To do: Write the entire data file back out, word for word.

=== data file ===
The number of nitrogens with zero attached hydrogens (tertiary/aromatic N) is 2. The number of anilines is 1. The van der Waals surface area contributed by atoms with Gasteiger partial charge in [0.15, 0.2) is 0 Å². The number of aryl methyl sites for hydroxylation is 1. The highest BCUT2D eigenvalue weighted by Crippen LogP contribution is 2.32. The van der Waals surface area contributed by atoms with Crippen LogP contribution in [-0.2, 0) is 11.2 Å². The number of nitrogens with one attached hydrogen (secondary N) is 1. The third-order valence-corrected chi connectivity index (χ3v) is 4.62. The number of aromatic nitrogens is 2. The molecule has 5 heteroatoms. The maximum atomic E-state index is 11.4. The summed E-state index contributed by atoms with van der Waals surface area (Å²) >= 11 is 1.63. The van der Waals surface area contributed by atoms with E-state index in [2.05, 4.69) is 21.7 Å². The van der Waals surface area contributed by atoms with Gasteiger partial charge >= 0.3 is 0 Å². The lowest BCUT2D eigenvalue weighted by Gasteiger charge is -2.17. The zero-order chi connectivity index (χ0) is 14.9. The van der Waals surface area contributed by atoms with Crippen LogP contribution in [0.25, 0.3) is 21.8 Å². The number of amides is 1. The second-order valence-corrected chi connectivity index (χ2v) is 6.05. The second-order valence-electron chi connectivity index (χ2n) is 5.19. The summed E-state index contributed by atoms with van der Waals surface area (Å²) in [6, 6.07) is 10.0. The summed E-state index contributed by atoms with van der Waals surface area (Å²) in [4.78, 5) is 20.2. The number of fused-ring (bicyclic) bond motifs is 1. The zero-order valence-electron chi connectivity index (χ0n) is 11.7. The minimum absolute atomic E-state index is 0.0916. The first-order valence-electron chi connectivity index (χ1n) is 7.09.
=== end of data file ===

The number of nitrogens with zero attached hydrogens (tertiary/aromatic N) is 2. The number of anilines is 1. The van der Waals surface area contributed by atoms with Gasteiger partial charge in [0.15, 0.2) is 0 Å². The number of aryl methyl sites for hydroxylation is 1. The highest BCUT2D eigenvalue weighted by Crippen LogP contribution is 2.32. The van der Waals surface area contributed by atoms with Crippen LogP contribution in [-0.2, 0) is 11.2 Å². The number of nitrogens with one attached hydrogen (secondary N) is 1. The third-order valence-corrected chi connectivity index (χ3v) is 4.62. The number of aromatic nitrogens is 2. The molecule has 5 heteroatoms. The maximum atomic E-state index is 11.4. The summed E-state index contributed by atoms with van der Waals surface area (Å²) >= 11 is 1.63. The van der Waals surface area contributed by atoms with E-state index in [2.05, 4.69) is 21.7 Å². The van der Waals surface area contributed by atoms with Gasteiger partial charge >= 0.3 is 0 Å². The lowest BCUT2D eigenvalue weighted by Gasteiger charge is -2.17. The zero-order chi connectivity index (χ0) is 14.9. The van der Waals surface area contributed by atoms with Crippen LogP contribution in [0.25, 0.3) is 21.8 Å². The number of amides is 1. The second-order valence-corrected chi connectivity index (χ2v) is 6.05. The second-order valence-electron chi connectivity index (χ2n) is 5.19. The summed E-state index contributed by atoms with van der Waals surface area (Å²) in [6, 6.07) is 10.0. The summed E-state index contributed by atoms with van der Waals surface area (Å²) in [4.78, 5) is 20.2. The number of fused-ring (bicyclic) bond motifs is 1. The zero-order valence-electron chi connectivity index (χ0n) is 11.7. The minimum absolute atomic E-state index is 0.0916. The first-order valence-electron chi connectivity index (χ1n) is 7.09.